Fishing Hair Jigs for Smallmouths

By Marc Shea

I love fishing unfamiliar waters because I almost always learn something new.

Take, for example, a trip to western Connecticut’s Candlewood Lake that I made in spring 2015 with my buddy Matt Razey. We wanted to fish the lake’s pre-spawn period before tournament season kicked into high gear, but doing so presented some challenges, chief among them the fickle New England weather. Think cold and windy!

In the days leading up to the trip, Matt and I discussed using a lure I had never fished before: a hair jig. By “hair jig,” I don’t mean the kind they use on the Tennessee River impoundments. Rather, I’m talking about finesse hair jigs—1/8-ounce jigs fished on light line and spinning tackle. Would such a small lure interest these big Candlewood bass? “Elephants eat peanuts,” Matt explained.  “Just let the jig do its thing and don’t horse them.”

On Matt’s advice, I went with an all-black hair jig fished on 10-pound Pline TCBX-8 braid and a long 4-pound-test Pline Tactical fluorocarbon leader. My gear was a Denali Lithium Series Finesse spinning rod and a Team Lew’s Speed Spin 1000 Series reel. I figured the long rod and light line would allow me to make long casts with the light jig. The line would also help the jig perform better.

The first spot we fished was a big boulder point with a stiff north wind blowing around it. On my third cast with the hair jig, my rod loaded up. It was a subtle strike, but the fish turned out to be a good one: a solid 3-pounder. A few minutes later, Matt threw his rig on the wind-swept side of the point and connected with another solid smallmouth.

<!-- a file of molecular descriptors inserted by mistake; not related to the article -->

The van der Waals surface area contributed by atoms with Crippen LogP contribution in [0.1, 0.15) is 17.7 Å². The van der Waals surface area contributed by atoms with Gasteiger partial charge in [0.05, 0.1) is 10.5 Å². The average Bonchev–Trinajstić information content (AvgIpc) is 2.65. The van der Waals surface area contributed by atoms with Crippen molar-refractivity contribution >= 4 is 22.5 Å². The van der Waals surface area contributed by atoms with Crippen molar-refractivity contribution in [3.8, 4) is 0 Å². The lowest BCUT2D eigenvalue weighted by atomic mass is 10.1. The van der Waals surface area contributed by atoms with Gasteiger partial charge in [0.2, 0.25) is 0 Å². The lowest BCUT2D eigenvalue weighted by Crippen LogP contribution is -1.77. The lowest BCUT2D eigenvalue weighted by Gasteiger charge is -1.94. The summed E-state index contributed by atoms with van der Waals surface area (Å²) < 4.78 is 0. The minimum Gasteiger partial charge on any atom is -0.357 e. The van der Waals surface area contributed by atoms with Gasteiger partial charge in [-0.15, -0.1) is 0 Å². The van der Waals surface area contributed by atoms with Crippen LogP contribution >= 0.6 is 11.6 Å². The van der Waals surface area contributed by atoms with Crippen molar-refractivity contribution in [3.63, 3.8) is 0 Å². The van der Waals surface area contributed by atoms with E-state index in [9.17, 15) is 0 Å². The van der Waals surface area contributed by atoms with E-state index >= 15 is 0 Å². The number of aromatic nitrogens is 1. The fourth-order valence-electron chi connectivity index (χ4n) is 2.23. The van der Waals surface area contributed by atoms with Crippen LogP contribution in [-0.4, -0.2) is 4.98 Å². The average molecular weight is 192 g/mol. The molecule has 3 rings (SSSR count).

Over the next 8 hours I experienced some of the best smallmouth fishing in my life. Even though we only had 14 bites all day, they were all solid fish in the 3- to 4-pound class. The trick was putting that hair jig in front of the fish and slow rolling it with little flares of the reel handle to get the jig to jump.

It turns out that elephants do indeed eat peanuts.


Freak Finder Fishing is the brainchild of avid anglers Matt Razey and Marc Shea. The pair first started filming videos to share their love of bass fishing and the outdoors with their families and friends, but soon realized that sharing this information through the web and on social media was a great way to disperse knowledge and make connections within the fishing industry. To learn more, visit the Freak Finder website, or follow them on Facebook, Twitter and Instagram.